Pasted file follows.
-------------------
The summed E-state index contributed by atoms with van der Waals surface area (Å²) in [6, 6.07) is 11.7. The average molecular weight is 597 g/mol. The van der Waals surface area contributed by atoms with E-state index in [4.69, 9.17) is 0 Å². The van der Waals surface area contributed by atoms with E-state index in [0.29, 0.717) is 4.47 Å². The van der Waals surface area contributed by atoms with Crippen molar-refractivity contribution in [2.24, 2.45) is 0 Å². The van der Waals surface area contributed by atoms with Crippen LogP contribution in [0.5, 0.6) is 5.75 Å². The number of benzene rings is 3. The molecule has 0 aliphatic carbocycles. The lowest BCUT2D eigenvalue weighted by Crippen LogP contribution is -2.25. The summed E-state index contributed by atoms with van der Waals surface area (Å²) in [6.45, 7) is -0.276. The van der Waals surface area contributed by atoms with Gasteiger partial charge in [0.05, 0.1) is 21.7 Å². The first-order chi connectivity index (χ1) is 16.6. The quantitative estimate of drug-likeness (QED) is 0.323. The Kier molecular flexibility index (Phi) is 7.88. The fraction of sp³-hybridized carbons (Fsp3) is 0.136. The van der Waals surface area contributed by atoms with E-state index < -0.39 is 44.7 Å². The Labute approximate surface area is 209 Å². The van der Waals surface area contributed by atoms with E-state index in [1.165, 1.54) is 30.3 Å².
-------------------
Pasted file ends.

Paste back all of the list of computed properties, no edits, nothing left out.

The summed E-state index contributed by atoms with van der Waals surface area (Å²) in [6, 6.07) is 11.7. The average molecular weight is 597 g/mol. The van der Waals surface area contributed by atoms with E-state index in [4.69, 9.17) is 0 Å². The van der Waals surface area contributed by atoms with E-state index in [0.29, 0.717) is 4.47 Å². The van der Waals surface area contributed by atoms with Crippen molar-refractivity contribution in [2.24, 2.45) is 0 Å². The van der Waals surface area contributed by atoms with Crippen LogP contribution in [0.5, 0.6) is 5.75 Å². The number of benzene rings is 3. The molecule has 0 aliphatic carbocycles. The lowest BCUT2D eigenvalue weighted by Crippen LogP contribution is -2.25. The summed E-state index contributed by atoms with van der Waals surface area (Å²) in [6.45, 7) is -0.276. The van der Waals surface area contributed by atoms with Gasteiger partial charge in [0.05, 0.1) is 21.7 Å². The first-order chi connectivity index (χ1) is 16.6. The quantitative estimate of drug-likeness (QED) is 0.323. The Kier molecular flexibility index (Phi) is 7.88. The fraction of sp³-hybridized carbons (Fsp3) is 0.136. The van der Waals surface area contributed by atoms with E-state index < -0.39 is 44.7 Å². The Labute approximate surface area is 209 Å². The van der Waals surface area contributed by atoms with E-state index in [1.165, 1.54) is 30.3 Å².